June 2019: Philip Goore (L’ 93)

Philip Goore is Executive Vice President of Business and Legal Affairs at STX Entertainment, a global, next-generation media company involved in the development, financing, production, marketing and distribution of film, television, VR, digital video, music and live entertainment content.  STX has brought to theatres popular feature films such as “Bad Moms,” “Bad Moms Christmas,” “I Feel Pretty,” “Molly’s Game” and “The Upside.”

Philip Goore grew up on Long Island, New York. After graduating from the University of Michigan as a political science major, he figured that law school would be a good next step due to his interest in politics and public interest work. He decided on Syracuse Law because he liked the community feeling of the campus and felt that another three years in extreme snow and brutal cold would be enjoyable. Looking back, that decision feels like fate, as it was at Shifty’s Bar & Grill in Syracuse that Philip met his wife, Ronna, who was then a speech & language pathology graduate student at SU.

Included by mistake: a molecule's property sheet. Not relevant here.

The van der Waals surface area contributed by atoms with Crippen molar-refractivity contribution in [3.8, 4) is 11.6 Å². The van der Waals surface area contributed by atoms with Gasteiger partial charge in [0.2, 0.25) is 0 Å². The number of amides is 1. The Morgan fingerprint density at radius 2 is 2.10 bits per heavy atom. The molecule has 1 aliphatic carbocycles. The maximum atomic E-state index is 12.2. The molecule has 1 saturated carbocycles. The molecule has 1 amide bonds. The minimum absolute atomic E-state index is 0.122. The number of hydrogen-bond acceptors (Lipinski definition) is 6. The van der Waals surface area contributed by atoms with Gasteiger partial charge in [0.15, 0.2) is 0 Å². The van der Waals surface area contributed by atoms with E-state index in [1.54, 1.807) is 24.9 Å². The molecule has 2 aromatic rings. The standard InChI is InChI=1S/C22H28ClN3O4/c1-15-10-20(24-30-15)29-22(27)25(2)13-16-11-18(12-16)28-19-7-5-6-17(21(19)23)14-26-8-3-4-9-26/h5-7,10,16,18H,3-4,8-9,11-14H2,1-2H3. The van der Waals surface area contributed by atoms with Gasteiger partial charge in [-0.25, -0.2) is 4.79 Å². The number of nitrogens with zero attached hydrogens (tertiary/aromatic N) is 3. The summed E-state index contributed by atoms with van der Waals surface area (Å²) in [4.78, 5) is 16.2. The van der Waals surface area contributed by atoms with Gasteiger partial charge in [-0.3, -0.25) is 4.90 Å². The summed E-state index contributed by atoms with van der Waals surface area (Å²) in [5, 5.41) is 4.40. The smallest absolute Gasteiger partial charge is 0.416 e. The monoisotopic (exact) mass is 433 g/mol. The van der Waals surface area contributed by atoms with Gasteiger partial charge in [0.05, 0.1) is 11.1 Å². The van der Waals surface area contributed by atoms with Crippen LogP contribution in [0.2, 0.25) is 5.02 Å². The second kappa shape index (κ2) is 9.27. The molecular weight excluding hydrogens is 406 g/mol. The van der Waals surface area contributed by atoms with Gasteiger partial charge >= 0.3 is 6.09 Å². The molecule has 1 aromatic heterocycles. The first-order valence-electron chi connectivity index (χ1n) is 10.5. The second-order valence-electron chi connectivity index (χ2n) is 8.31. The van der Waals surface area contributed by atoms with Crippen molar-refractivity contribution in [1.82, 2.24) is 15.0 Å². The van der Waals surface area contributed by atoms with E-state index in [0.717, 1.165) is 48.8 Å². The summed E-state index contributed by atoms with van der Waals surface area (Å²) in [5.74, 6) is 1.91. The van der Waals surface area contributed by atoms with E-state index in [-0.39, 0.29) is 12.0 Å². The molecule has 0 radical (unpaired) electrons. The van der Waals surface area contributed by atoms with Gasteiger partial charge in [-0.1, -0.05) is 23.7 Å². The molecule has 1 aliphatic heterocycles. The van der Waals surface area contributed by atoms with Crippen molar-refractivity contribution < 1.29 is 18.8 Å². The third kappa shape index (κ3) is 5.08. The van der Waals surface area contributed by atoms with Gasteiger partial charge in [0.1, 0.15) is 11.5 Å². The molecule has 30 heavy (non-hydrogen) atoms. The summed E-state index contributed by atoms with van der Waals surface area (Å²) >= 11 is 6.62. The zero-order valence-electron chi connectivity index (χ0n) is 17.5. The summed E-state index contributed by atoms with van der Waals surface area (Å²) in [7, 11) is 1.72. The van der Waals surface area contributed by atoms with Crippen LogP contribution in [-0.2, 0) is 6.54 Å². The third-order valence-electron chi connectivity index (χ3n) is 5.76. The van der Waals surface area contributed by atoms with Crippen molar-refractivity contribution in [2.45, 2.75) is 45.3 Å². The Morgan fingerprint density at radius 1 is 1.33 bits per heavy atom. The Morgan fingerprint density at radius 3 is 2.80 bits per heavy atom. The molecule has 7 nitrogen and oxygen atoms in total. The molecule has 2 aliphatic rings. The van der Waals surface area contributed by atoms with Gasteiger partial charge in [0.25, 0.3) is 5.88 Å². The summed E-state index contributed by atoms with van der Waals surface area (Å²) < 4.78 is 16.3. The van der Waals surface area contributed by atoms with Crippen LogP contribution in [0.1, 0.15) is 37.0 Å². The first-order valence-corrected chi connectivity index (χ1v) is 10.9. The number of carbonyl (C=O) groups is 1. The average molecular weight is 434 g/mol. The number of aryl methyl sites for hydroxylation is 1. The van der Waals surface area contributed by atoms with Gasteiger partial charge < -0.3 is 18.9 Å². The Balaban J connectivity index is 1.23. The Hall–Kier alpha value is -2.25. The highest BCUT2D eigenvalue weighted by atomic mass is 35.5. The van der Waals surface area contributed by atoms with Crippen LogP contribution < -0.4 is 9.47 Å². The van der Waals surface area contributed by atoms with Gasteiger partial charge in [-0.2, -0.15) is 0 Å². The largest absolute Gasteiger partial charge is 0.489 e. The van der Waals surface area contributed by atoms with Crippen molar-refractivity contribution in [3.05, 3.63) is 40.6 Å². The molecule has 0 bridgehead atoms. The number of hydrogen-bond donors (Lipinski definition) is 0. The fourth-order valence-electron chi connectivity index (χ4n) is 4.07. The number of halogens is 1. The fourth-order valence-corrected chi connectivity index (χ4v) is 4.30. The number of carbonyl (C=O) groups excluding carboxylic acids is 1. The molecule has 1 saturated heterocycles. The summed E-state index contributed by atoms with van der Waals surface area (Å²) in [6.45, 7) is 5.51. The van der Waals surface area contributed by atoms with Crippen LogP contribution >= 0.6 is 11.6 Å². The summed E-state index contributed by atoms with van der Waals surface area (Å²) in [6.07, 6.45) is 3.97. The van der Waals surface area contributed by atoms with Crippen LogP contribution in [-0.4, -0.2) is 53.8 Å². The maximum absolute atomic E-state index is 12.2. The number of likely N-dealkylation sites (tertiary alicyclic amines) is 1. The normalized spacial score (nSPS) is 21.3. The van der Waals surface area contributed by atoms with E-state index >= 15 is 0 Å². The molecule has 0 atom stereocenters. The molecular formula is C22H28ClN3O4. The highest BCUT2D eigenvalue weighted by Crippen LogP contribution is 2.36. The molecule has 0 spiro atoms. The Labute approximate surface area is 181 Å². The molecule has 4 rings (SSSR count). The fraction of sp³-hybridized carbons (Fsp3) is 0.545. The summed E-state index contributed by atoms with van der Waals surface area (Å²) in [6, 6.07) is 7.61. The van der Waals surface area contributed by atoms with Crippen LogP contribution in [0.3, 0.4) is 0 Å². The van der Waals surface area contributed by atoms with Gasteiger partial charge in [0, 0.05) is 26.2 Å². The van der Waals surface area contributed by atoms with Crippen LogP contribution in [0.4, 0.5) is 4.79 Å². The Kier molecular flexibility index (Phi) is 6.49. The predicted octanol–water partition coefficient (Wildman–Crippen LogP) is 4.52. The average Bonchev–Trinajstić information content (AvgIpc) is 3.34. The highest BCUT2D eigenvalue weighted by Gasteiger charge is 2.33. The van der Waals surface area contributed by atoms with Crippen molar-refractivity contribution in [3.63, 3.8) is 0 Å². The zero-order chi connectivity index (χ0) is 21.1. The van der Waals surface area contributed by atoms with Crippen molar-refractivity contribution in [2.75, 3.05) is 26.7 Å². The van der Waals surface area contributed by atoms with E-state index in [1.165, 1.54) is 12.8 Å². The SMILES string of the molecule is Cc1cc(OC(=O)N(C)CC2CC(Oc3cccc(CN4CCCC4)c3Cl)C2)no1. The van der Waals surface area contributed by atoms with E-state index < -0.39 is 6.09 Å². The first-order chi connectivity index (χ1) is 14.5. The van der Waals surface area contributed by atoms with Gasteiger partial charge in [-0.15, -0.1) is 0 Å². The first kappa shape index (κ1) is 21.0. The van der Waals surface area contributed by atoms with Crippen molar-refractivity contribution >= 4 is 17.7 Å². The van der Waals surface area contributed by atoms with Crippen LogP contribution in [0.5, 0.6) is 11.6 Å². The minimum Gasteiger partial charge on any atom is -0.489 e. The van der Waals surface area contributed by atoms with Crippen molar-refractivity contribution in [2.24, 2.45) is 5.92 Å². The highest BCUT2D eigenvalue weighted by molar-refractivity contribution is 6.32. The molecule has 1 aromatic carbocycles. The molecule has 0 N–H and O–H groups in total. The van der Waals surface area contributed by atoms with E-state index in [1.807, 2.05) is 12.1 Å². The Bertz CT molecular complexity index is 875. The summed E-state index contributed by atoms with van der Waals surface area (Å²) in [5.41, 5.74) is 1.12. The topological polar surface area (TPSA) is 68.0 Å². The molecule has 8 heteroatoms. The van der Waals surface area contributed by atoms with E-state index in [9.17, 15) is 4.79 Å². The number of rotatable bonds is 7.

At law school, Philip spent much of his first two years focused on his grades and developing his writing skills, which led him to an editorial position on the Syracuse Law Review. One of the more meaningful experiences Philip recalls from law school was working in the Tenants’ Rights Clinic, where he worked on eviction cases and enjoyed the human and practical aspects of that work. However, it wasn’t all work and no play. As a sports fan, Philip cheered on SU at football and basketball games – except when those games conflicted with a Michigan game, and Philip also frequented Faegan’s Pub with his law school classmates.